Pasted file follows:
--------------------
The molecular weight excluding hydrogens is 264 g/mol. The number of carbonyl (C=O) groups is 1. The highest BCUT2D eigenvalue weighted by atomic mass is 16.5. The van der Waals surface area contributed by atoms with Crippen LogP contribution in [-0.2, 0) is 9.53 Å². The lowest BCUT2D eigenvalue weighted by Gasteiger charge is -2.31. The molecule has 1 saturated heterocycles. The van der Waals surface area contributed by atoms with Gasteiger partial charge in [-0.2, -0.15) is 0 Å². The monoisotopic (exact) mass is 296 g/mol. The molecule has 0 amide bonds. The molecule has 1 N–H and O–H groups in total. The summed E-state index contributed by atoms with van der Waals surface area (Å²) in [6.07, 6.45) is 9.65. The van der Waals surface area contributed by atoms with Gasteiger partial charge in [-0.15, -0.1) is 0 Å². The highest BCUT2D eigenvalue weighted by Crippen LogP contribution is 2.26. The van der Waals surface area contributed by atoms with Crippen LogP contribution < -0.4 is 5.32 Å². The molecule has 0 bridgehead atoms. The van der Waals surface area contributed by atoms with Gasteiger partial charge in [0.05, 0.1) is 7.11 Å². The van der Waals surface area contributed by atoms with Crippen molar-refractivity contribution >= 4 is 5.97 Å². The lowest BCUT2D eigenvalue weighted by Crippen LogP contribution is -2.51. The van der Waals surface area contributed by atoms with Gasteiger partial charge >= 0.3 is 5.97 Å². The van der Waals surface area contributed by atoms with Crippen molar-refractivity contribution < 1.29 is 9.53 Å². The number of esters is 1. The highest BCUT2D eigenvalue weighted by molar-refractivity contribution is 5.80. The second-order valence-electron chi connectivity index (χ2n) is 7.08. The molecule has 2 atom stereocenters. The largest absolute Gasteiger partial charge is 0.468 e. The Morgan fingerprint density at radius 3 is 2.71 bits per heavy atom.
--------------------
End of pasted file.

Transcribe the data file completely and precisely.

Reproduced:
The molecular weight excluding hydrogens is 264 g/mol. The number of carbonyl (C=O) groups is 1. The highest BCUT2D eigenvalue weighted by atomic mass is 16.5. The van der Waals surface area contributed by atoms with Crippen LogP contribution in [-0.2, 0) is 9.53 Å². The lowest BCUT2D eigenvalue weighted by Gasteiger charge is -2.31. The molecule has 1 saturated heterocycles. The van der Waals surface area contributed by atoms with Gasteiger partial charge in [-0.2, -0.15) is 0 Å². The monoisotopic (exact) mass is 296 g/mol. The molecule has 0 amide bonds. The molecule has 1 N–H and O–H groups in total. The summed E-state index contributed by atoms with van der Waals surface area (Å²) in [6.07, 6.45) is 9.65. The van der Waals surface area contributed by atoms with Gasteiger partial charge in [-0.15, -0.1) is 0 Å². The highest BCUT2D eigenvalue weighted by Crippen LogP contribution is 2.26. The van der Waals surface area contributed by atoms with Crippen LogP contribution < -0.4 is 5.32 Å². The molecule has 0 bridgehead atoms. The van der Waals surface area contributed by atoms with Gasteiger partial charge in [0.05, 0.1) is 7.11 Å². The van der Waals surface area contributed by atoms with Crippen molar-refractivity contribution >= 4 is 5.97 Å². The lowest BCUT2D eigenvalue weighted by Crippen LogP contribution is -2.51. The van der Waals surface area contributed by atoms with Gasteiger partial charge >= 0.3 is 5.97 Å². The van der Waals surface area contributed by atoms with Crippen molar-refractivity contribution < 1.29 is 9.53 Å². The number of esters is 1. The highest BCUT2D eigenvalue weighted by molar-refractivity contribution is 5.80. The second-order valence-electron chi connectivity index (χ2n) is 7.08. The molecule has 2 atom stereocenters. The largest absolute Gasteiger partial charge is 0.468 e. The Morgan fingerprint density at radius 3 is 2.71 bits per heavy atom.